It was on one of those beach vacations that I showed my hand completely. Not in a dream talk way but in a real way. My husband said we could do it. He said he would follow me anywhere. It’s a nice dream but it doesn’t feel like real talk. It’s vacation talk with vacation husband that wears a straw hat and flip-flops.
We talk about it later at home. He says “We can do anything if we put our minds to it.” We talk about running away. It’s cute, like a little secret we share. It’s not real, just pillow talk between two tired parents in the ‘burbs. Daydreams of being a traveling hippie have re-entered my daily thoughts. I feel like I’m talking about it too much. I try to stop. My husband finally asks why and I tell him because it’s real to me, that it’s everything I have wanted since I was 14 standing on that beach staring into the vast beauty of the ocean. His response…”I’ll follow you anywhere. I mean it. You and the kids are my home.” We sit, in silence, starring each other down. I finally say, “We have a beautiful life.” He responds, “We do. It might not be the right kind of beautiful for us is all.” We sit. My brain running at max capacity.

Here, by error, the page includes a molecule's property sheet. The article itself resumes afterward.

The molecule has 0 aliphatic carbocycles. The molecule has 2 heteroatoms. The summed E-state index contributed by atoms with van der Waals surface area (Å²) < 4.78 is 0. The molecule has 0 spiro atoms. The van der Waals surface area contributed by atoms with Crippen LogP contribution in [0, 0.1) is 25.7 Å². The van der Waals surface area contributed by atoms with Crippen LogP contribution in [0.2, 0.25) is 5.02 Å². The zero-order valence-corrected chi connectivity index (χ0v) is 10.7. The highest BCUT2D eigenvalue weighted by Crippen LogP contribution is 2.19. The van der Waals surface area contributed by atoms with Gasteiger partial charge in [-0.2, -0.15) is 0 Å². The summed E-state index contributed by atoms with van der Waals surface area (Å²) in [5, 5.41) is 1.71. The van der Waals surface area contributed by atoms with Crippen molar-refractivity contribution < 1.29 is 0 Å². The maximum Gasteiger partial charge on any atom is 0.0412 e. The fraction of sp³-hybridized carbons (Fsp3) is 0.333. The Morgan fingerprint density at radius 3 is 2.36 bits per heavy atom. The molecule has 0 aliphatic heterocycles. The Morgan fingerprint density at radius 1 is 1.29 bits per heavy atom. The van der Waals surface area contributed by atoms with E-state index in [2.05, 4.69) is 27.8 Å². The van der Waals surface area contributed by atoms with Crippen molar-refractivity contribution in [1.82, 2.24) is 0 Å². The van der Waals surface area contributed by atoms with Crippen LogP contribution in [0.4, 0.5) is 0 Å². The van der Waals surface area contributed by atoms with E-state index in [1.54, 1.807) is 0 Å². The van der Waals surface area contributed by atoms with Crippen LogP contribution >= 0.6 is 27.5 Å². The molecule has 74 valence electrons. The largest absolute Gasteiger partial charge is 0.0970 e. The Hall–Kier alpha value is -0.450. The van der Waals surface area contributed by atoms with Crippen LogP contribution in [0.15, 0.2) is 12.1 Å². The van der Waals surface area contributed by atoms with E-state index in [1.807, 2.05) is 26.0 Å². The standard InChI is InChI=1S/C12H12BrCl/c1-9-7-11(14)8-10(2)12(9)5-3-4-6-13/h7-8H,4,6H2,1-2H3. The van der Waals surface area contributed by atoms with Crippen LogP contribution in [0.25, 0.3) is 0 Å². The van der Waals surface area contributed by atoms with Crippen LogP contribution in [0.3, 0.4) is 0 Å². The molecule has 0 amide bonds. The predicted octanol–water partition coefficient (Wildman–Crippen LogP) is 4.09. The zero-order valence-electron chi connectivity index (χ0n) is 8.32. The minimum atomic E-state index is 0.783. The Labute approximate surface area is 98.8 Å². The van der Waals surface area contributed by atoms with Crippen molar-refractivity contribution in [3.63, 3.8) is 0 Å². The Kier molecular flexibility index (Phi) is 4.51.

For those of you that have never sat on the edge, knowing damn good and well you should jump but being so scared about the splat at the bottom that you hang on for an extra second, it’s the scariest moment of your entire life. I tell my husband that I’m completely serious. I want to go as far as we possibly can for as long as we can. I tell him about the quiet voice that has grown to a shriek over the past few years, always Go! Go! Go! The part of me that will never be happy here or possibly anywhere. He understands completely.
We agree to leave by the end of 2020. Just like that, we set invisible things in motion. Setting a date has done something that conspiring in whispered voices never did. We are doing this. We tell our kids. We begin to get a list of things we need to do before we leave in order. We start working on the list, slowly at first, gaining momentum as we go. We tell our families and friends.
We hit a point in March of this year where everything suddenly turned a corner and it was completely real. I am the why behind our journey. I hope everyday that I’m doing the right thing but I know I’m doing it. The daydreamer with the horrible case of wanderlust is finally getting her way. Dream big everyone! It may come true.